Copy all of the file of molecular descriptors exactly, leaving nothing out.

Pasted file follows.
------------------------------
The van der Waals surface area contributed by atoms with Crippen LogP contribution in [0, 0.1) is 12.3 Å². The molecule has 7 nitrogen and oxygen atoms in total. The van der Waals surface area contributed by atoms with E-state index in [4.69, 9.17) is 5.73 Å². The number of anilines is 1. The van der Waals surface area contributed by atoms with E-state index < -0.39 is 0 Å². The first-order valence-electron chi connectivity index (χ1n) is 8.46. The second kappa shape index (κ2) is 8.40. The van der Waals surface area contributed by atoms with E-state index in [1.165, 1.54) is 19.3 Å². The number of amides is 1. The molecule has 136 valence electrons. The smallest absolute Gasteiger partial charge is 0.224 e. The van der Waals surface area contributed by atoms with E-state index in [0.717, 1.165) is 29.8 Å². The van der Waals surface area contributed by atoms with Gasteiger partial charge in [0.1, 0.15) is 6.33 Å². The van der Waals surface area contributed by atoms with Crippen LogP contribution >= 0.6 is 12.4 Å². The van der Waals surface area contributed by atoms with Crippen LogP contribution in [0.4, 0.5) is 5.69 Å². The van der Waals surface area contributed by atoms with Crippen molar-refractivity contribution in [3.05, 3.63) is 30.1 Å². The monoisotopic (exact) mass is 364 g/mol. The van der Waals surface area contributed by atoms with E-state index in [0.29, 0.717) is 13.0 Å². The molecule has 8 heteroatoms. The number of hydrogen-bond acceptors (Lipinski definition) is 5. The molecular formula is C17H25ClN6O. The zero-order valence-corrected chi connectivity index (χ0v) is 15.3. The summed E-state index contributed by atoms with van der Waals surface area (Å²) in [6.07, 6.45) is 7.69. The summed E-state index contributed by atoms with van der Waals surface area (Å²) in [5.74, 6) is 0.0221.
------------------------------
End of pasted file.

The van der Waals surface area contributed by atoms with Crippen LogP contribution in [0, 0.1) is 12.3 Å². The molecule has 7 nitrogen and oxygen atoms in total. The van der Waals surface area contributed by atoms with E-state index in [4.69, 9.17) is 5.73 Å². The number of anilines is 1. The van der Waals surface area contributed by atoms with E-state index < -0.39 is 0 Å². The first-order valence-electron chi connectivity index (χ1n) is 8.46. The second kappa shape index (κ2) is 8.40. The van der Waals surface area contributed by atoms with E-state index in [1.165, 1.54) is 19.3 Å². The number of amides is 1. The molecule has 136 valence electrons. The smallest absolute Gasteiger partial charge is 0.224 e. The van der Waals surface area contributed by atoms with E-state index in [0.717, 1.165) is 29.8 Å². The van der Waals surface area contributed by atoms with Gasteiger partial charge in [0.1, 0.15) is 6.33 Å². The van der Waals surface area contributed by atoms with Crippen LogP contribution >= 0.6 is 12.4 Å². The van der Waals surface area contributed by atoms with Crippen LogP contribution in [0.4, 0.5) is 5.69 Å². The van der Waals surface area contributed by atoms with Crippen molar-refractivity contribution in [3.05, 3.63) is 30.1 Å². The monoisotopic (exact) mass is 364 g/mol. The van der Waals surface area contributed by atoms with E-state index in [0.29, 0.717) is 13.0 Å². The molecule has 8 heteroatoms. The number of hydrogen-bond acceptors (Lipinski definition) is 5. The molecular formula is C17H25ClN6O. The zero-order valence-corrected chi connectivity index (χ0v) is 15.3. The summed E-state index contributed by atoms with van der Waals surface area (Å²) in [6.07, 6.45) is 7.69. The summed E-state index contributed by atoms with van der Waals surface area (Å²) in [5.74, 6) is 0.0221.